Shifting water levels along the Louisiana coast are slowly endangering the aging oil and gas pipelines running through the state — and putting increasing pressure on energy companies to do something about it.
Bloomberg reports that those companies built their pipelines through marshland, which effectively provided a natural shield for their equipment, as early as 60 years ago.
In subsequent decades, however, rising sea levels, erosion and storms combined to whittle away the marsh and expose some $100 billion in infrastructure to seawater — which gradually corrodes the pipelines.
The state's oil and gas industry currently loses $14 billion in infrastructure costs each year — and climbing — due to the environment, and they could foot the bill for expensive plans to remediate the shoreline if some advocates have their way.
Louisiana officials floated a plan to essentially rebuild the coastline, but the state is mired in budget problems and in little position to fund it.
Estimates place the overall cost of the plan at $50 billion to $100 billion, which will also far exceed what the state will receive from BP for after the disastrous 2010 oil spill in the Gulf of Mexico.
Although a handful of companies are participating in restoration projects, a growing number of public officials believe that the energy sector should pay more.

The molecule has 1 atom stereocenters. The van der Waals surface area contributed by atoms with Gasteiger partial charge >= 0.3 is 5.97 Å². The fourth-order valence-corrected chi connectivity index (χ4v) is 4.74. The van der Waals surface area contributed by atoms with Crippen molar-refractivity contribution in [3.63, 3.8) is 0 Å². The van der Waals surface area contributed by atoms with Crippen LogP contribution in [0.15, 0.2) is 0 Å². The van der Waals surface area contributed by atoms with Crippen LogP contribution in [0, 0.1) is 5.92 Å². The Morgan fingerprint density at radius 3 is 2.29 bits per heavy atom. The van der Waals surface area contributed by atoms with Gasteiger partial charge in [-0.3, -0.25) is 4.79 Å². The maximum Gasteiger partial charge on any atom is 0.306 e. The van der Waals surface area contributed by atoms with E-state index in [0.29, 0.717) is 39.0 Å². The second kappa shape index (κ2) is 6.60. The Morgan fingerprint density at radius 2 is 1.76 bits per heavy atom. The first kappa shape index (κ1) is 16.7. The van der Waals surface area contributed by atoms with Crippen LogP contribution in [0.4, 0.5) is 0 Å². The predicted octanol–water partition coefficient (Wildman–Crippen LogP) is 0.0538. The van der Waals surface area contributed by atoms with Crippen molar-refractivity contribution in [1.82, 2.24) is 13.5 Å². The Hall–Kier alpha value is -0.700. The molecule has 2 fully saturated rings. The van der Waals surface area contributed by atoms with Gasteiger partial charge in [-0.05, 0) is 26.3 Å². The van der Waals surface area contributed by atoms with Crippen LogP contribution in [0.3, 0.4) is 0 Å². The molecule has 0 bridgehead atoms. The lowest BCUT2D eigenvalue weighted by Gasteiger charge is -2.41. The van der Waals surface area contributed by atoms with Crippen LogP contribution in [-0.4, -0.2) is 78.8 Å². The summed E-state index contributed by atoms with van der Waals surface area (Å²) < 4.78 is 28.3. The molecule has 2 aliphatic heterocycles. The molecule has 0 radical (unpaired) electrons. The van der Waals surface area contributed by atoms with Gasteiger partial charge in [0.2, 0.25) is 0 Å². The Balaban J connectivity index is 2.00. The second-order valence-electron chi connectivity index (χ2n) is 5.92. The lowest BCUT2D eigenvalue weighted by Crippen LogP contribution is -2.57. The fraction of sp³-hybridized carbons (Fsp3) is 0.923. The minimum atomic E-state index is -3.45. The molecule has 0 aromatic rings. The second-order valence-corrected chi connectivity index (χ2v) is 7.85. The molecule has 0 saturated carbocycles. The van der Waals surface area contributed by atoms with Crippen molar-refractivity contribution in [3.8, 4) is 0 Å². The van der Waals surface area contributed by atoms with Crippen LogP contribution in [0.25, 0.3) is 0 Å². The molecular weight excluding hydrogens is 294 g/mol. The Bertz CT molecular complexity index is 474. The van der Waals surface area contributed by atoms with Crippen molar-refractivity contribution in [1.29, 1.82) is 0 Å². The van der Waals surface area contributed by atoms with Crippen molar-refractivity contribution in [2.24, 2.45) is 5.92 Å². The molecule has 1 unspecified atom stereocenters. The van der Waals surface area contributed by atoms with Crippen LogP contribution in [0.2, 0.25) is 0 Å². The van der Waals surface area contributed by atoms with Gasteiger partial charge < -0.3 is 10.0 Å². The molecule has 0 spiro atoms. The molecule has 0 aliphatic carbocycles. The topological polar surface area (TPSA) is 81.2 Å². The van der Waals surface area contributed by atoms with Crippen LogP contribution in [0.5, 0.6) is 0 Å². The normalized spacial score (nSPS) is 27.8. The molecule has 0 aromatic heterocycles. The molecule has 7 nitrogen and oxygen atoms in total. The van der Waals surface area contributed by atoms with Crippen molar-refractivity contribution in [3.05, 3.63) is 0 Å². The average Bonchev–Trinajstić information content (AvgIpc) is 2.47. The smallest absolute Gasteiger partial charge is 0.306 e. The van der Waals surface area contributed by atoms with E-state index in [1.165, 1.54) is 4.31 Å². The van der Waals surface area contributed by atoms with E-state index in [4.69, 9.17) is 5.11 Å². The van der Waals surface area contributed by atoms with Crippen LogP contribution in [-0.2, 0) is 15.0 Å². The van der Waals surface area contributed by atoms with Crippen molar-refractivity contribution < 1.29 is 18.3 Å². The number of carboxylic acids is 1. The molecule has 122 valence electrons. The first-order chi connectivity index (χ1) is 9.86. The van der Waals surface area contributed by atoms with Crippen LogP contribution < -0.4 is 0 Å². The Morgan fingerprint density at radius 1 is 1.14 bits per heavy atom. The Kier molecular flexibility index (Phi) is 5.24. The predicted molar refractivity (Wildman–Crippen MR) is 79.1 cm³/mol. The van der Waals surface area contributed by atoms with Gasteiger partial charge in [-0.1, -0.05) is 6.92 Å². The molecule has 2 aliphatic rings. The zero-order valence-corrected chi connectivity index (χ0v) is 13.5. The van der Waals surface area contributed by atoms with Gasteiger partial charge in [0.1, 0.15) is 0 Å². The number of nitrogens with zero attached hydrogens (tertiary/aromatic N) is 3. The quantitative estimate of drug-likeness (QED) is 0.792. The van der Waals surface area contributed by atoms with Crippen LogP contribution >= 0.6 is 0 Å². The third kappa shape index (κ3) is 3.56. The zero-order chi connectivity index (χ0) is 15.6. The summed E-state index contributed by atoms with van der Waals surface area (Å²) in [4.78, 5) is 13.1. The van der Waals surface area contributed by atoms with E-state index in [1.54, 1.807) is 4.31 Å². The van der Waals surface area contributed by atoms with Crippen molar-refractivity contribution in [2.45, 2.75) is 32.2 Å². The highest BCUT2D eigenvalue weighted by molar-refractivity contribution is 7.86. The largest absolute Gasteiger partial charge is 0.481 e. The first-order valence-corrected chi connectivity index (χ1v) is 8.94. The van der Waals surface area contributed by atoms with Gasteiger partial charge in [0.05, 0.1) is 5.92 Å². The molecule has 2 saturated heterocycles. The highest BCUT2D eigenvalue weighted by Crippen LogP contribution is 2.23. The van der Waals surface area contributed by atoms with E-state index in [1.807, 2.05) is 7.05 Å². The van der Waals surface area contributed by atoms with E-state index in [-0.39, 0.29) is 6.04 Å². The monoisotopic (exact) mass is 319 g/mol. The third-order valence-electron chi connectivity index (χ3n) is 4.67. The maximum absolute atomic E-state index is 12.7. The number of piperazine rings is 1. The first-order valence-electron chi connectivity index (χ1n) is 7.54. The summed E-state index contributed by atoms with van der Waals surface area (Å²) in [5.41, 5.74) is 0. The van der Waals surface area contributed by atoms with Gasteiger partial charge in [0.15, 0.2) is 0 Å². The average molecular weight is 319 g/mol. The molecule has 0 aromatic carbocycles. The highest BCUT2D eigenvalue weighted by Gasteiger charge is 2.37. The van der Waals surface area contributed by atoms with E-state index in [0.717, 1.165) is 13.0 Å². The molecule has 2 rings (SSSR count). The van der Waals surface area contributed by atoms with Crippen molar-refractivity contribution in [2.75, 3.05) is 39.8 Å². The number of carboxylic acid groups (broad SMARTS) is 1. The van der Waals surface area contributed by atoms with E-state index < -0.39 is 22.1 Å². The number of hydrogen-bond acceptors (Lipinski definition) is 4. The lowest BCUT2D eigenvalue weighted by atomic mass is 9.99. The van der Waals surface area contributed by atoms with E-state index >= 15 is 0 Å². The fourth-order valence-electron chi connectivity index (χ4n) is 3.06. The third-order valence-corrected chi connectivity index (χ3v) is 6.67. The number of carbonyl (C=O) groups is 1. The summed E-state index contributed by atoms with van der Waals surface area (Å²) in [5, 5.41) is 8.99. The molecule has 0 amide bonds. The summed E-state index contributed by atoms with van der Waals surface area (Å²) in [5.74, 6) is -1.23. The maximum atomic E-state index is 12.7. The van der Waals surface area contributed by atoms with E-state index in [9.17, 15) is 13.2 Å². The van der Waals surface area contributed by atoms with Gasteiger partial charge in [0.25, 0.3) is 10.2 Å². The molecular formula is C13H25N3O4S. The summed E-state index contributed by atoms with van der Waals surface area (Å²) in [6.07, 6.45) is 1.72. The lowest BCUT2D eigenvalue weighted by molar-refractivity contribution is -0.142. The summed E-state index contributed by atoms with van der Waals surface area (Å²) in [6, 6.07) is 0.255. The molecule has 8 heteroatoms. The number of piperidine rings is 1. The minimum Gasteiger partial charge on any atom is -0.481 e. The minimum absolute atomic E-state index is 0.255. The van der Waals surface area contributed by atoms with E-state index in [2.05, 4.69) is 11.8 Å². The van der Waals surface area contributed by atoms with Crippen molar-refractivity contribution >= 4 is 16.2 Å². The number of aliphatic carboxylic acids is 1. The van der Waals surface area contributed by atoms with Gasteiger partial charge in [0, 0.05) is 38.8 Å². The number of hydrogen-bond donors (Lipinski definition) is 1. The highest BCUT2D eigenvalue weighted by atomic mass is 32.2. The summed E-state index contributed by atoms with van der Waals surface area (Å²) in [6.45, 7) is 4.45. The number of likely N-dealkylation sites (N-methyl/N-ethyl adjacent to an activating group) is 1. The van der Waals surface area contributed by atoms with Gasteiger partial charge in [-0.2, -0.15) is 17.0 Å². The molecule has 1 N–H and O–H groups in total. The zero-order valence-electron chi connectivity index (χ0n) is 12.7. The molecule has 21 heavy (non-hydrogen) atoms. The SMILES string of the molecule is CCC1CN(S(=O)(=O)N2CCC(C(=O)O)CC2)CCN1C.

Four parishes went to court to seek coastal restoration funding from oil and gas companies, and Gov. John Bel Edwards' administration sought to join the lawsuit earlier this year.
The industry, meanwhile, argues that the current structure for funding remediation — royalty payments from their offshore operations — is sufficient, even though that number tumbled along with the price of oil in recent years.
Other observers pointed out that policy decisions, particularly the Mississippi River levees installed some 90 years ago, share the blame for the loss of the state's shoreline.
"Unquestionably, oil and gas activity has impacts," Ted Falgout, an industry consultant and prominent coastal property owner, told Bloomberg. "But oil and gas did what government let it do, like everyone else."